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We outsource important aspects of the storage and transmission of customer and patient information, and thus rely on third parties to manage functions that have material cyber-security risks. We attempt to address these risks by requiring outsourcing subcontractors who handle customer and patient information to sign business associate agreements contractually requiring those subcontractors to adequately safeguard personal health data to the same extent that applies to us and in some cases by requiring such outsourcing subcontractors to undergo third-party security examinations. However, we cannot assure you that these contractual measures and other safeguards will adequately protect us from the risks associated with the storage and transmission of such information on our behalf by our subcontractors.

We also publish statements to our customers that describe how we handle and protect personal information. If federal or state regulatory authorities or private litigants consider any portion of these statements to be untrue, we may be subject to claims of deceptive practices, which could lead to significant liabilities and consequences, including, without limitation, costs of responding to investigations, defending against litigation, settling claims and complying with regulatory or court orders.

We have specific requirements to protect the privacy and security of personal health information we collect from or on behalf of our customers.

Privacy and security of personal health information, particularly personal health information stored and transmitted electronically, is a major issue in the United States. The Privacy Standards and Security Standards under HIPAA establish a set of national privacy and security standards for the protection of individually identifiable health information by health plans, healthcare clearinghouses and healthcare providers (referred to as covered entities) and their business associates. We may be required to comply with the HIPAA Privacy and Security Standards for physical, technical, and administrative safeguards, among other requirements. We cannot assure you that it will adequately address the risks created by these requirements, and if it fails to do so we could potentially be subject to HIPAA’s criminal and civil penalties. The Health Information Technology for Economic and Clinical Health (or “HITECH”) Act, which was enacted as part of the American Recovery and Reinvestment Act of 2009, and amended HIPAA, increased civil penalty amounts for violations of HIPAA and significantly strengthened enforcement by requiring the United States Department of Health and Human Services to conduct periodic audits to confirm compliance and authorizing state attorneys general to bring civil actions seeking either injunctions or damages in response to violations of HIPAA Privacy and Security Standards that threaten the privacy of state residents.

Both federal and state governments continue to adopt and/or are considering a number of new regulations related to protection of personal information. Thus, we may incur costs to monitor, evaluate, and modify operational processes for compliance.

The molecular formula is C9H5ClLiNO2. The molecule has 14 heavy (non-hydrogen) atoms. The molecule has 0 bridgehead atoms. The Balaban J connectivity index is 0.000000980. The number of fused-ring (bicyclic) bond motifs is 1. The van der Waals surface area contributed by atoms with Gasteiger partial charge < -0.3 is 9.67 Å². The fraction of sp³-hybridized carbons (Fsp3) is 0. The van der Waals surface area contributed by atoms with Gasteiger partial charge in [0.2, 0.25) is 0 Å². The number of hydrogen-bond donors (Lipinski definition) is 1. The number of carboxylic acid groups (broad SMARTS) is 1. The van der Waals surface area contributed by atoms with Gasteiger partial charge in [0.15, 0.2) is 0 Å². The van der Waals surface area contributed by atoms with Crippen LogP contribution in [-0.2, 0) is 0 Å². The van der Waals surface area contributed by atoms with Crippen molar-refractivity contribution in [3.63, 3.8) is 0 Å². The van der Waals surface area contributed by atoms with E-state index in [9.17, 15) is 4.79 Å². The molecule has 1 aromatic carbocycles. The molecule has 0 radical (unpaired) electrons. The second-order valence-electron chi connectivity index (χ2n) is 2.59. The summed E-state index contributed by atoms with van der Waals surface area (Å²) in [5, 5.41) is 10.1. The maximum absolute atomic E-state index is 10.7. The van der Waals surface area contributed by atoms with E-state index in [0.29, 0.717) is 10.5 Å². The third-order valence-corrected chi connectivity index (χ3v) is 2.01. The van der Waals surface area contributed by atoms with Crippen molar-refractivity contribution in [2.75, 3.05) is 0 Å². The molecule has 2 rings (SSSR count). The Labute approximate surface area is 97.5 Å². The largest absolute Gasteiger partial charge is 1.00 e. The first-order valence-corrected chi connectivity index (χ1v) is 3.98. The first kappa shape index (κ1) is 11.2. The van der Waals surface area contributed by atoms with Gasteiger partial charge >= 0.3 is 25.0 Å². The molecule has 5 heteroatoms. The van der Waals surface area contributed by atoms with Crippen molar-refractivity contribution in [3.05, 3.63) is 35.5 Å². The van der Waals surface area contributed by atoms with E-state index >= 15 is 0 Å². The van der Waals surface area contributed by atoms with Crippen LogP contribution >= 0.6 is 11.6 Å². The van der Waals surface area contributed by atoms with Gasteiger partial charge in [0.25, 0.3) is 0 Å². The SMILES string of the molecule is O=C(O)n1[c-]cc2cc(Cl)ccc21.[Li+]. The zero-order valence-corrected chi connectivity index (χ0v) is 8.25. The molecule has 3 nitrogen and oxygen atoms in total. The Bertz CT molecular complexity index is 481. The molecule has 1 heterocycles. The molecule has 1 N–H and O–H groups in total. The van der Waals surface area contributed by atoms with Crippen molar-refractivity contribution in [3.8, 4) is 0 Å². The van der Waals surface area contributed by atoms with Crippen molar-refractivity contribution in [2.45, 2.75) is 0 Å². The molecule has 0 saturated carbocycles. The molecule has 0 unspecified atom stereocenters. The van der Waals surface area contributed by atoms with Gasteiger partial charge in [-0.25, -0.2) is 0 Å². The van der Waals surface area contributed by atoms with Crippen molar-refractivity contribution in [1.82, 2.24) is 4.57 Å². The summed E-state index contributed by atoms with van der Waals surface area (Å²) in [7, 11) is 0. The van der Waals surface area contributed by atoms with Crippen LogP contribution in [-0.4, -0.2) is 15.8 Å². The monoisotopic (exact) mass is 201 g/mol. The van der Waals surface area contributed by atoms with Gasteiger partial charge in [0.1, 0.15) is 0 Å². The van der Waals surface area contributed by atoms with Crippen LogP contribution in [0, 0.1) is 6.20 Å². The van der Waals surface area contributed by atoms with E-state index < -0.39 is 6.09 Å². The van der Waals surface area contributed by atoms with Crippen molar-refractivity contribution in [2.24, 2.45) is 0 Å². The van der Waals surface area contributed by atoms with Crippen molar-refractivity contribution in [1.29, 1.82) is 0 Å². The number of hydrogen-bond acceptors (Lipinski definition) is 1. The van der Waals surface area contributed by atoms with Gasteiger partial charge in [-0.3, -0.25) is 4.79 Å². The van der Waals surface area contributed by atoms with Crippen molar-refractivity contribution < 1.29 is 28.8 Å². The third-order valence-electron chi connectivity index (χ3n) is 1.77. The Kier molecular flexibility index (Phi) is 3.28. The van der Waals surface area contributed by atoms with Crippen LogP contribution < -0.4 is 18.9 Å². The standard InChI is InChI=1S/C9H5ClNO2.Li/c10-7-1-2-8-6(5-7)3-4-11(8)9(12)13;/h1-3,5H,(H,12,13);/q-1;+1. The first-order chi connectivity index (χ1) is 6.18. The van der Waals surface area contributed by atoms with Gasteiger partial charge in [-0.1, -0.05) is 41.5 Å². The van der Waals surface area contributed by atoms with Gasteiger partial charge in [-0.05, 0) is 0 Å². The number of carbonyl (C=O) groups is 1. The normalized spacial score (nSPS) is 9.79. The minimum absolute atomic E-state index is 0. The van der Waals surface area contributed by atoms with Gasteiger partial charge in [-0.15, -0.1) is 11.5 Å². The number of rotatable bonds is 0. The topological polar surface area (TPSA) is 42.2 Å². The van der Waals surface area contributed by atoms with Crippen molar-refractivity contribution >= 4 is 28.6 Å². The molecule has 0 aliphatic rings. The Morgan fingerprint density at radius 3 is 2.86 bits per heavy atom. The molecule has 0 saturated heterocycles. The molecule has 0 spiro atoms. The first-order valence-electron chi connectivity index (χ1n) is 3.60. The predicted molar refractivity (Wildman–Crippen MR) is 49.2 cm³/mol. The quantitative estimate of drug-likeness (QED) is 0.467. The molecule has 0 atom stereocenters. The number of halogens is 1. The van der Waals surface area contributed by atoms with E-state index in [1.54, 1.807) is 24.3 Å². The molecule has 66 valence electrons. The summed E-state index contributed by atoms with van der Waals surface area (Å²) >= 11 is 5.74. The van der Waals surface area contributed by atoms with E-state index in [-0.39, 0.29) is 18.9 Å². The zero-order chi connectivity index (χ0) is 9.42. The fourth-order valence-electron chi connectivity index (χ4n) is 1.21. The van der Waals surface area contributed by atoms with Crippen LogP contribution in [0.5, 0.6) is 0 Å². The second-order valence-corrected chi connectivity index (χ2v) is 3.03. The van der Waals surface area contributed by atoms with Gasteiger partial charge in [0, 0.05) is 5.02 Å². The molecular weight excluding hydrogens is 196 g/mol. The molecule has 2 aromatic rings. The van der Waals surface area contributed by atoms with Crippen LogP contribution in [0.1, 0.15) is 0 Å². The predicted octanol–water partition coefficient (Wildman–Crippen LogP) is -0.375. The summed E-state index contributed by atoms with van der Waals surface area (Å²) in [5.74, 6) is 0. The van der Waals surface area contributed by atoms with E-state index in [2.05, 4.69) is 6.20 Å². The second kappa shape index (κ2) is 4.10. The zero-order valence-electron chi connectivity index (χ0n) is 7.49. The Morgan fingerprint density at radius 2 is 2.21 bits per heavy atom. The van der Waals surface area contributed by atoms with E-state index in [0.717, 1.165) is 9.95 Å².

If we fail to comply with federal and state laws and policies governing claim submissions to government healthcare programs or commercial insurance programs, we or our customers may be subject to civil and criminal penalties or loss of eligibility to participate in government healthcare programs and contractual claims by commercial insurers.

We offer revenue cycle management services to our customers that include the preparation and submission of claims for professional service and billing agent collection processing with payers on behalf of our customers. Certain of these reimbursement claims are governed by federal and state laws with potential civil and criminal penalties for non-compliance. The HIPAA security, privacy and transaction standards also have a potentially significant effect on our claims preparation, transmission and submission services, because such services must be structured and provided in a way that supports our customers’ HIPAA compliance obligations. Errors by us or our systems with respect to entry, formatting, preparation or transmission of claim information may be determined or alleged to be in violation of these laws and regulations. If our revenue cycle management services fail to comply with these laws and regulations, we may be subjected to federal or state government investigations and possible penalties may be imposed upon us, false claims actions may have to be defended, private payers may file claims against us, and we may be excluded from Medicare, Medicaid or other government-funded healthcare programs. Further, our customers may seek contractual remedies and indemnification. Any investigation or proceeding related to these topics, even if unwarranted or without merit, could adversely affect demand for our services, could force us to expend significant capital, research and development and other resources to address the failure, and may harm our business.

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If we fail to comply with Medicare and Medicaid regulatory, guidance, or policy requirements, we may be subjected to reduced reimbursement, overpayment demands or loss of eligibility to participate in these programs.